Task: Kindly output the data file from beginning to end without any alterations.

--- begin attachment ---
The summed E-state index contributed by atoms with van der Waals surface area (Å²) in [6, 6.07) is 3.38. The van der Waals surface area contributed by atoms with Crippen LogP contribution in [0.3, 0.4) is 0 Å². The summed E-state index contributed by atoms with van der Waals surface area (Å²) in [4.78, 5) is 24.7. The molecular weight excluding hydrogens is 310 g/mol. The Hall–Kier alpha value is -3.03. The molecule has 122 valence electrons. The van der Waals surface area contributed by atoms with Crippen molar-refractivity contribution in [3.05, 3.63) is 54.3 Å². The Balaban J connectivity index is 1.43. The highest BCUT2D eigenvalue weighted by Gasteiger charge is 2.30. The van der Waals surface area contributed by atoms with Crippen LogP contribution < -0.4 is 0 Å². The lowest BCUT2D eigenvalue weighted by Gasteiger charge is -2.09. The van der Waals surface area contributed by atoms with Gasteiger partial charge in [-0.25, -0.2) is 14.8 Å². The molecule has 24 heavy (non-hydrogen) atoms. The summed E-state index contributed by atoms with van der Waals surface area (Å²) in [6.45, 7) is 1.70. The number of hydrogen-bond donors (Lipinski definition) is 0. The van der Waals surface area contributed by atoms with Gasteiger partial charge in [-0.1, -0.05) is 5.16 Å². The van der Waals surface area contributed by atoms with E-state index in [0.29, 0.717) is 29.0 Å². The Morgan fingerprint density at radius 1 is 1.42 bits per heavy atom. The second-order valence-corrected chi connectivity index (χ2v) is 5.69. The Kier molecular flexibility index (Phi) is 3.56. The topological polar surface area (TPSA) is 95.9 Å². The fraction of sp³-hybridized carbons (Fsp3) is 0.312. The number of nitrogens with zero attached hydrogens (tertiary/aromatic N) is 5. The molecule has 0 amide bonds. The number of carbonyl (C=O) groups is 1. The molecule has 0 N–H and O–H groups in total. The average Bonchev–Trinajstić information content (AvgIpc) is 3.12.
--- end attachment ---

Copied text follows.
The summed E-state index contributed by atoms with van der Waals surface area (Å²) in [6, 6.07) is 3.38. The van der Waals surface area contributed by atoms with Crippen LogP contribution in [0.3, 0.4) is 0 Å². The summed E-state index contributed by atoms with van der Waals surface area (Å²) in [4.78, 5) is 24.7. The molecular weight excluding hydrogens is 310 g/mol. The Hall–Kier alpha value is -3.03. The molecule has 122 valence electrons. The van der Waals surface area contributed by atoms with Crippen molar-refractivity contribution in [3.05, 3.63) is 54.3 Å². The Balaban J connectivity index is 1.43. The highest BCUT2D eigenvalue weighted by Gasteiger charge is 2.30. The van der Waals surface area contributed by atoms with Crippen LogP contribution < -0.4 is 0 Å². The lowest BCUT2D eigenvalue weighted by Gasteiger charge is -2.09. The van der Waals surface area contributed by atoms with Gasteiger partial charge in [-0.25, -0.2) is 14.8 Å². The molecule has 24 heavy (non-hydrogen) atoms. The summed E-state index contributed by atoms with van der Waals surface area (Å²) in [6.45, 7) is 1.70. The number of hydrogen-bond donors (Lipinski definition) is 0. The van der Waals surface area contributed by atoms with Gasteiger partial charge in [-0.1, -0.05) is 5.16 Å². The van der Waals surface area contributed by atoms with E-state index in [0.29, 0.717) is 29.0 Å². The Morgan fingerprint density at radius 1 is 1.42 bits per heavy atom. The second-order valence-corrected chi connectivity index (χ2v) is 5.69. The Kier molecular flexibility index (Phi) is 3.56. The topological polar surface area (TPSA) is 95.9 Å². The fraction of sp³-hybridized carbons (Fsp3) is 0.312. The number of nitrogens with zero attached hydrogens (tertiary/aromatic N) is 5. The molecule has 0 amide bonds. The number of carbonyl (C=O) groups is 1. The molecule has 0 N–H and O–H groups in total. The average Bonchev–Trinajstić information content (AvgIpc) is 3.12.